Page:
Way out on the sagebrush sea of the American West, people are embarking on an uncharted new journey called community-based conservation. Their flagship is the greater sage grouse, a bird that has narrowly avoided being added to the endangered species list because of the cooperative efforts of people around the region.
The decision not to list the sage grouse signals the beginning of a bold new experiment. For many years, people in communities around the West have been arguing that they are the best stewards of their local public lands, resources and wildlife. Now, locals are being given the chance to prove it.
The Interior Department’s Bureau of Land Management, which controls about half of the 258,000 square miles of existing sage grouse habitat in 11 Western states, is working closely with state wildlife agencies, and local users of the public lands on conservation plans for the sage grouse. Owners of ranches that provide important habitat are also involved as is the Western Governors’ Association, which has made sage grouse conservation a top priority.
Together, they have succeeded in keeping the sage grouse off the list. But now comes the tough part: actually learning to live with sage grouse. If Westerners succeed at that, it will provide compelling evidence that community-based conservation efforts can manage species and ecosystems without the heavy hand of a listing and all of the regulation that follows.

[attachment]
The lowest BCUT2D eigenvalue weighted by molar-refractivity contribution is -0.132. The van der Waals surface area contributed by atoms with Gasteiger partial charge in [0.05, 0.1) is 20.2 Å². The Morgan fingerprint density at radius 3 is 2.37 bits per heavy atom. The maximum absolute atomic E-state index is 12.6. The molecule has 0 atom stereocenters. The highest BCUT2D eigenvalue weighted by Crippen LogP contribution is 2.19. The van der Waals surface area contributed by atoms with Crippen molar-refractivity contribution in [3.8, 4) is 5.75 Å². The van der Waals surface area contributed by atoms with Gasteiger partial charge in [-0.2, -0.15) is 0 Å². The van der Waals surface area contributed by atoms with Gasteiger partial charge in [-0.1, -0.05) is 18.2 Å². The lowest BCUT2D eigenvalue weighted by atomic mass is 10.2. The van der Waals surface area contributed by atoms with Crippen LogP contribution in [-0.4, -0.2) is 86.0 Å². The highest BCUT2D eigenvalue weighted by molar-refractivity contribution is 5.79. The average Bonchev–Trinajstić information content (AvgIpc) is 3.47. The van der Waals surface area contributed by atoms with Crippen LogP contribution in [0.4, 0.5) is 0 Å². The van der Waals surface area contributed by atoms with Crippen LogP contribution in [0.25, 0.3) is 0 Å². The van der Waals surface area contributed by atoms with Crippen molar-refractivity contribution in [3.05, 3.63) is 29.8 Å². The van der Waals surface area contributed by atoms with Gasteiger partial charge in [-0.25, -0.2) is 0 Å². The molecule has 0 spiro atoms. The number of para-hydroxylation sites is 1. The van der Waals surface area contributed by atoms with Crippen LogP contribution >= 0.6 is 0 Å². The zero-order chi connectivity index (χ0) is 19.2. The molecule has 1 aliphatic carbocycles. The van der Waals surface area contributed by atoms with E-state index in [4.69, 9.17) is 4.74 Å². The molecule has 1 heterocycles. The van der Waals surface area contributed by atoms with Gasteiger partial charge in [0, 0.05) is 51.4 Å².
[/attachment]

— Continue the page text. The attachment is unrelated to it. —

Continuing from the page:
But if they fail, it will be on a grand scale.
The sage grouse has been called the spotted owl of the inland West and the proverbial canary in the coal mine for the health of the region’s sagebrush grasslands. These are not the most scenic stretches of the West, though this is the heart and soul of the region.
To see these birds dancing at dawn on a cold spring day and to hear their call echoing across a high desert valley — as I have in northern Nevada — is not something that stirs feelings of grandeur. Instead, it evokes loneliness and vulnerability.
This is a vast, harsh landscape. Few people can live out here. And yet, these birds have made it back to their lek, as their mating grounds are called, to participate once more in the ancient ri tual that begins their migratory round, from the dry uplands to the nearby creeks and streams where they raise their young in the summer, then back to the shelter of the sagebrush for the winter.
There is no reason communities in the West cannot ensure that sage grouse survive, but there are plenty of reasons why they might not. A sage grouse lek that sits over a valuable natural gas deposit is soon surrounded by wells and roads. New powerlines cut through sage grouse territory. Cattle graze tender plants that provide food for young sage grouse and grasses that shelter the birds the rest of the year. Subdivisions sprawl into the sagebrush on the edge of a Western town.
Any one of these is no big deal. It could be argued — indeed it is argued all the time — that any given sage grouse habitat is marginal. In many cases, it is true. But often, marginal habitat is all that is left. That is why the sage grouse was a candidate for the endangered species list. Half of the sagebrush habitat that existed 200 years ago has been converted into something else, and their populations have declined precipitously everywhere until recently.
Business as usual is what has driven the greater sage grouse to its precarious brink. The best you can say is that in recent years their decline has slowed and in some cases sage grouse populations appear to have stabilized, while a few have increased.
That is why I believe the decision not to list the sage grouse is not an ending. It is just the beginning of something that everyone who cares about the future of the West should be watching closely. It will take a community to save the sage grouse.